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Shaun Powell

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Even if it doesn't pay off this year, the future is bright in Oklahoma City.
Andrew D. Bernstein/NBAE/Getty Images

There is a title in the Thunder's future, just not this year


Posted Mar 11 2011 10:51AM

Oklahoma City won't win the next NBA championship. That's just a hunch, and while Kevin Durant refused to totally dismiss the possibility, he did concede the obvious.

"I think it's going to take some time for us to do that," he said.

Yes, when your two best players are still under 24, and your sixth man is still trying to figure it out, and your long-awaited big man still hasn't put on a uniform yet, it's tough to imagine OKC overcoming all that championship experience (and talent) in San Antonio and L.A.

But. The Thunder will win a title some day. That's another strong hunch, and it's because of the way this team is being built, so carefully, so wisely, so cohesively. The deadline acquisition of Kendrick Perkins only confirmed that the Thunder and general manager Sam Presti, rather than assembling an All-Star team, are putting together a championship-contending team.

Just examine the parts.

Durant. He's about as selfless as it gets for a superstar, somebody with the swagger it takes to be a franchise player, but also with a degree of humility that goes far with his teammates and coaches. He's the kind of player whose value exceeds the 28 points and seven rebounds he gives every night. Durant is loved by his teammates because he doesn't push his ego in the locker room and respected by his coaches because he's not high-maintenance. A total package. The Thunder really should thank the basketball gods for putting Durant and Greg Oden in the same Draft.

Russell Westbrook. Eager and aggressive, Westbrook seems to be on a personal mission to prove he's a top-5 point guard. And if he isn't, he's getting close. There may be some anxious moments when it's time to pay him the big contract, and wonder whether he'll resent not getting as much respect as Durant. But as of now, he's an ideal No. 2 guy who some nights plays like The Guy.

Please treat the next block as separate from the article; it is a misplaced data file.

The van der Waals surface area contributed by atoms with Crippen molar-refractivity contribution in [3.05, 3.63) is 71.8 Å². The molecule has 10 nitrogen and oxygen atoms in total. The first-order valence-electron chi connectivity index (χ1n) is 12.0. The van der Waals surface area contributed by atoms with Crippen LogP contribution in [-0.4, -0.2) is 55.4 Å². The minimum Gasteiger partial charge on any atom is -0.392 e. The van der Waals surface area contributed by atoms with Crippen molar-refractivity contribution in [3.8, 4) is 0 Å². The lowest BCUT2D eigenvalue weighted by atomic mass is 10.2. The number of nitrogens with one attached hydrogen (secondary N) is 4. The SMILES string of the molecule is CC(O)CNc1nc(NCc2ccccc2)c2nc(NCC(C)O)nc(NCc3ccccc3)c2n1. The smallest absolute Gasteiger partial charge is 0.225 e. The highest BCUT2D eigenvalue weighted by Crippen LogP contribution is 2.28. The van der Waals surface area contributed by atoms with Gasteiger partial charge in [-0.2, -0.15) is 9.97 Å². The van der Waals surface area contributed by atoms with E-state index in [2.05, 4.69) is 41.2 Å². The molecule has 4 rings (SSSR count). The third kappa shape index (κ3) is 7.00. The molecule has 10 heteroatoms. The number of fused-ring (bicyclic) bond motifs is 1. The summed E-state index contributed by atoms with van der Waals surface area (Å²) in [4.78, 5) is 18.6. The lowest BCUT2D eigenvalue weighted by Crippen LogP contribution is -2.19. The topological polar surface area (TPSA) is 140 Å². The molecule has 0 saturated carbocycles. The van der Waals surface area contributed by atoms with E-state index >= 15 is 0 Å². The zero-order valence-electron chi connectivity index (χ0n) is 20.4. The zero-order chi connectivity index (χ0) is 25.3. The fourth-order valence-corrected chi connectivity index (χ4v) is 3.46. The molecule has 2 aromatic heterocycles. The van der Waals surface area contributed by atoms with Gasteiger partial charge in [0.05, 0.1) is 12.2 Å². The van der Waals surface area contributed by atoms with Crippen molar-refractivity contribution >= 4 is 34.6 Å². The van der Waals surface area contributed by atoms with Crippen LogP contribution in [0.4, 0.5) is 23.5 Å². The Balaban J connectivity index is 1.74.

Perkins. His temperament on the court, where he never saw a call he agreed with, is the exact opposite in the locker room. Big Perk is a conformer who won't challenge the dynamics of the team or make unreasonable requests about getting more touches. He knows his role and does it. And his role, eating up space and providing low-post defense, is something the Thunder have searched for since leaving Seattle.

Serge Ibaka. He's a rebounder and shot-blocker and best of all, is fine with that.

James Harden. He's the wildcard here; the Thunder drafted him over Tyreke Evans and Steph Curry, two players who would've been a better fit. But over time, if he learns to play with an attitude, Harden could give OKC what it needs at the 2: reliable scoring as a backup to Thabo Sefolosha, a designated defender. Or he could be trade bait.

Basically, the pieces seem to fit in Oklahoma City, rather than clash. Same with the personalities. Durant, as everyone else, is especially high on Perkins, the first true center the Thunder have ever had.

"When I played against him," said Durant, "I didn't like him. And I mean that with respect. I didn't know him as a person. I always knew he played with a passion. He plays for his teammates. Plays to win. Has no hidden agendas. That's the type of teammate we need and the type of teammate he is. And as I've gotten to know him, he's a great guy off the court. I love being around him already. We're happy to have him because he fits in.

"And it's also good to know he's expressed how happy he is to be here. Here in Oklahoma City."

How many players would admit to that, in a league where stars prefer to relocate to sunshine or big city or low taxes or all of the above?

"Our management did a good job in seeing what this team needs," Durant said. "We just have to keep pushing forward and see what happens. Anything can happen."

Obviously, it's mostly up to Durant and Westbrook, the two All-Stars, to elevate their performances once the postseason begins. That's the logical next step for those two, to take Oklahoma City beyond the first round, where they went down with a fight against the Lakers in a thriller last June.

"Kevin and Russell want to be challenged and I challenge them to get better," said coach Scott Brooks. "As a team we've got to keep improving. We're not a team that can just stay where we are when Perkins gets back."

No, they can't stand still. At least they shouldn't. Join me in suspecting they're unlikely to travel far this season, maybe not past the second round, where they're projected to see the Spurs. But they're headed someplace special.

Shaun Powell is a veteran NBA writer and columnist. You can e-mail him here and follow him on twitter. The views on this page do not necessarily reflect the views of the NBA, its clubs or Turner Broadcasting.

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